A Journey of 800+ miles begins with….

So, this is not necessarily a technical blog about all the fixes done on SV Yankee Girl. It is a balance of the experience too.

I have spent a lot of my life trying to live an examined life (sometimes my friend thinks too examined). I want to pay attention to the experience. See what the impact of my actions are having on myself and the community around me. This year, I have been trying to also work on being present. Not get too focused on what has happened or what will happen. Attend the daily moments of life. Well, having a global pandemic has really helped that for sure. Focusing on the moment at hand seems to be the best tactic I can think of for this situation.

Today my crew shows up. I am super excited to see my friends and figure out this expedition. Yankee Girl has had a few challenges getting into the water.

Prior to launching, we stepped the mast on Yankee Girl. Utilizing the travel lift, a few extra hands and some tiny hands, the mast was up. However, it was quickly discovered that the cap shroud on the port side had been damaged. The turn buckle and the stud would no longer adjust. Feeling pretty lucky to know a local rigger who was able to get me a Sta-Lok extra long right hand stud for the rigging. To add to the drama, the wrong part was shipped from the company in Ft. Lauderdale. The owner of Omar Sales was able to get a new part overnighted. The new part was installed on the 4th of July.

Our first attempt quickly led to us getting pulled right back out of the water. The sea cock in the galley sink started to leak. We were not sure if it was leaking from the old wood pad it was sitting on or from the actually sea cock. Through some creative problem solving and folks with a lot of bits and pieces around, we were able to make a new sea cock and install it the next morning.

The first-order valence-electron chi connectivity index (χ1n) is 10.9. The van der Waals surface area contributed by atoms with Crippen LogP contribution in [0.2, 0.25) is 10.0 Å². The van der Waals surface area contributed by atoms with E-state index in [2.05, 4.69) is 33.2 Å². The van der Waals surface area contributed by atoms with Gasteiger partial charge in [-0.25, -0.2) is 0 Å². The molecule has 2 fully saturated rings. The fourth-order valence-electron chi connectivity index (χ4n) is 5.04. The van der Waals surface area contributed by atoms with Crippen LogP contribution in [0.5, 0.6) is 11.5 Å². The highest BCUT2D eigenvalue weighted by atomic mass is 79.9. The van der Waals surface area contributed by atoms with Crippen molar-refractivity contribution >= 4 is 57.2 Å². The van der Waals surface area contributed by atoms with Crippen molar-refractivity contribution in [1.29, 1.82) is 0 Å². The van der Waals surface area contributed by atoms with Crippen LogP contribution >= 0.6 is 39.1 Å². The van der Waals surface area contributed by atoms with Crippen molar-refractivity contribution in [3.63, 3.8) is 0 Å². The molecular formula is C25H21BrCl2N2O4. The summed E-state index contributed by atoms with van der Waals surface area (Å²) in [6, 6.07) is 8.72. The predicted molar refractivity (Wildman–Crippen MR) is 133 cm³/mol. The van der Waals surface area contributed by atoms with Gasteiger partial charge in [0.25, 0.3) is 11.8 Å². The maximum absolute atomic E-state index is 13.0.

On July 2nd, Yankee Girl was splashed again. This time, all thru hulls and sea cocks remained dried. It was very exciting to actually be on the boat on the water. It has been a really long time. All instruments turned on and engine was running. We headed out Adam’s Creek for Taylor Creek Marina. About half way to the marina, the little engine begins to overheat. The hook is dropped and waiting begins. The engine was not moving water like it should. The engine is turned back on and we gingerly coast into the dock. Guess I am going to change the impeller.

A new impeller is installed on the little water pump. Water seems to be moving through the engine a better rate. This was the first time I have changed the impeller with the engine in the boat. There was a bit of struggle until the suggestion of removing the water pump first was given that progress was made.

I am still a bit nervous about this month long voyage. Tomorrow we will head out to Cape Lookout for a little shakedown cruise. If all goes well, we will then head to Swansboro for our first night of our expedition.

I want to thank a few people for helping Yankee Girl get into the water. The guys at Burbridge and Wilson are always available for helpful ideas and heckling. Elliot Irwin for being a friend. Mike Collins for being an incredible mechanic and willing to pick up the phone or stop by on his dinghy. Craig Beavers at Omar Sails for getting me parts and helping with my rigging. And Jeff Lovett. I would not be in the water if it was not for his talent, sacrifice, compassion, knowledge and above all friendship. He is always there for me….where ever there may be. Wipe my tears, cheer me on or check in with me when the wrong turn is about to be made. I am so grateful for his long standing friendship.

I will try to get some photos uploaded to the blog, but my technology is a bit limited right now.

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